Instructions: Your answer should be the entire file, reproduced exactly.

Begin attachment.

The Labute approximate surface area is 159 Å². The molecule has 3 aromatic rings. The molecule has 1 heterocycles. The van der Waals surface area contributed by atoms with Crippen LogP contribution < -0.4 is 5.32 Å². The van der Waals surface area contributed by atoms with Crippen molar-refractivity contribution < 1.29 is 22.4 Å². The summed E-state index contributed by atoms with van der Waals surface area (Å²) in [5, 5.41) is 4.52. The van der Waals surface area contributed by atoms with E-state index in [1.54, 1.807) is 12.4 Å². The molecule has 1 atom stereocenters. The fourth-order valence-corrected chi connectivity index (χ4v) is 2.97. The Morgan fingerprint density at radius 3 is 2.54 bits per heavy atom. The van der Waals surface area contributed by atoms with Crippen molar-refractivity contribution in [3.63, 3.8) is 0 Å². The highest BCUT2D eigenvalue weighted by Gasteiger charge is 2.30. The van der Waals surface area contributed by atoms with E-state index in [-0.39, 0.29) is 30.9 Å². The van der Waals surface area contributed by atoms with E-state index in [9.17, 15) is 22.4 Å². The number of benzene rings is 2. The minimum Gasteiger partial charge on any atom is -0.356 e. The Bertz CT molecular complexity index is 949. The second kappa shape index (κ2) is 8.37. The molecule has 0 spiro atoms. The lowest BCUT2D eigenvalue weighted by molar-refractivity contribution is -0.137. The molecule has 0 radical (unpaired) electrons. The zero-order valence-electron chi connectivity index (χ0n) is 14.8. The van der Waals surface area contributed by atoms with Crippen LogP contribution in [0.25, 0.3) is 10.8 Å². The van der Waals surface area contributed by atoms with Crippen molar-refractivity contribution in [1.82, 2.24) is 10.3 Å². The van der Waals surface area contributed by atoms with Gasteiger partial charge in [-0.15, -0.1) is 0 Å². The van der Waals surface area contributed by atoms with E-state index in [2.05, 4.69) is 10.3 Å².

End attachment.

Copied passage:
The Labute approximate surface area is 159 Å². The molecule has 3 aromatic rings. The molecule has 1 heterocycles. The van der Waals surface area contributed by atoms with Crippen LogP contribution < -0.4 is 5.32 Å². The van der Waals surface area contributed by atoms with Crippen molar-refractivity contribution < 1.29 is 22.4 Å². The summed E-state index contributed by atoms with van der Waals surface area (Å²) in [5, 5.41) is 4.52. The van der Waals surface area contributed by atoms with E-state index in [1.54, 1.807) is 12.4 Å². The molecule has 1 atom stereocenters. The fourth-order valence-corrected chi connectivity index (χ4v) is 2.97. The Morgan fingerprint density at radius 3 is 2.54 bits per heavy atom. The van der Waals surface area contributed by atoms with Crippen molar-refractivity contribution in [3.63, 3.8) is 0 Å². The highest BCUT2D eigenvalue weighted by Gasteiger charge is 2.30. The van der Waals surface area contributed by atoms with E-state index in [-0.39, 0.29) is 30.9 Å². The van der Waals surface area contributed by atoms with E-state index in [9.17, 15) is 22.4 Å². The number of benzene rings is 2. The minimum Gasteiger partial charge on any atom is -0.356 e. The Bertz CT molecular complexity index is 949. The second kappa shape index (κ2) is 8.37. The molecule has 0 spiro atoms. The lowest BCUT2D eigenvalue weighted by molar-refractivity contribution is -0.137. The molecule has 0 radical (unpaired) electrons. The zero-order valence-electron chi connectivity index (χ0n) is 14.8. The van der Waals surface area contributed by atoms with Crippen LogP contribution in [0.25, 0.3) is 10.8 Å². The van der Waals surface area contributed by atoms with Crippen molar-refractivity contribution in [1.82, 2.24) is 10.3 Å². The van der Waals surface area contributed by atoms with Gasteiger partial charge in [-0.15, -0.1) is 0 Å². The van der Waals surface area contributed by atoms with E-state index in [2.05, 4.69) is 10.3 Å².